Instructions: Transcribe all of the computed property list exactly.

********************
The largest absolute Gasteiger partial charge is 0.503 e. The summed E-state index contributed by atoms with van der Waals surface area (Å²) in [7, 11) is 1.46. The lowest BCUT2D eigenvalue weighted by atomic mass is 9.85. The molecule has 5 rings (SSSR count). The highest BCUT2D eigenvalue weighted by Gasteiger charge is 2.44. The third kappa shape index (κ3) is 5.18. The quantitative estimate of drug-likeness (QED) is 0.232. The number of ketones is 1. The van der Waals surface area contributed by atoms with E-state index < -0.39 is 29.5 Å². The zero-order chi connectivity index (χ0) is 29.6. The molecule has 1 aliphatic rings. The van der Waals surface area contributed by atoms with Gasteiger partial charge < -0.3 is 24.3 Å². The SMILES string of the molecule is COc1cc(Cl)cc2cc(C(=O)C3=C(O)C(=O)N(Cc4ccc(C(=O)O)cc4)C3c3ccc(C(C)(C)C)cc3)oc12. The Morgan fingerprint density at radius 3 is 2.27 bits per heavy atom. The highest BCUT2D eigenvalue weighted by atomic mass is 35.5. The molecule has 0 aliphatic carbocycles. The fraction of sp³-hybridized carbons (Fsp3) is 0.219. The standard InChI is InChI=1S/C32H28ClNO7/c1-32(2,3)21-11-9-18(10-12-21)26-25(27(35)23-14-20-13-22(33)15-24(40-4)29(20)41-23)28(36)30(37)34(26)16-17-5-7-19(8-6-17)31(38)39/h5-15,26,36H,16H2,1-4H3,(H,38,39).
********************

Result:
The largest absolute Gasteiger partial charge is 0.503 e. The summed E-state index contributed by atoms with van der Waals surface area (Å²) in [7, 11) is 1.46. The lowest BCUT2D eigenvalue weighted by atomic mass is 9.85. The molecule has 5 rings (SSSR count). The highest BCUT2D eigenvalue weighted by Gasteiger charge is 2.44. The third kappa shape index (κ3) is 5.18. The quantitative estimate of drug-likeness (QED) is 0.232. The number of ketones is 1. The van der Waals surface area contributed by atoms with E-state index < -0.39 is 29.5 Å². The zero-order chi connectivity index (χ0) is 29.6. The molecule has 1 aliphatic rings. The van der Waals surface area contributed by atoms with Gasteiger partial charge < -0.3 is 24.3 Å². The SMILES string of the molecule is COc1cc(Cl)cc2cc(C(=O)C3=C(O)C(=O)N(Cc4ccc(C(=O)O)cc4)C3c3ccc(C(C)(C)C)cc3)oc12. The Morgan fingerprint density at radius 3 is 2.27 bits per heavy atom. The highest BCUT2D eigenvalue weighted by atomic mass is 35.5. The molecule has 0 aliphatic carbocycles. The fraction of sp³-hybridized carbons (Fsp3) is 0.219. The standard InChI is InChI=1S/C32H28ClNO7/c1-32(2,3)21-11-9-18(10-12-21)26-25(27(35)23-14-20-13-22(33)15-24(40-4)29(20)41-23)28(36)30(37)34(26)16-17-5-7-19(8-6-17)31(38)39/h5-15,26,36H,16H2,1-4H3,(H,38,39).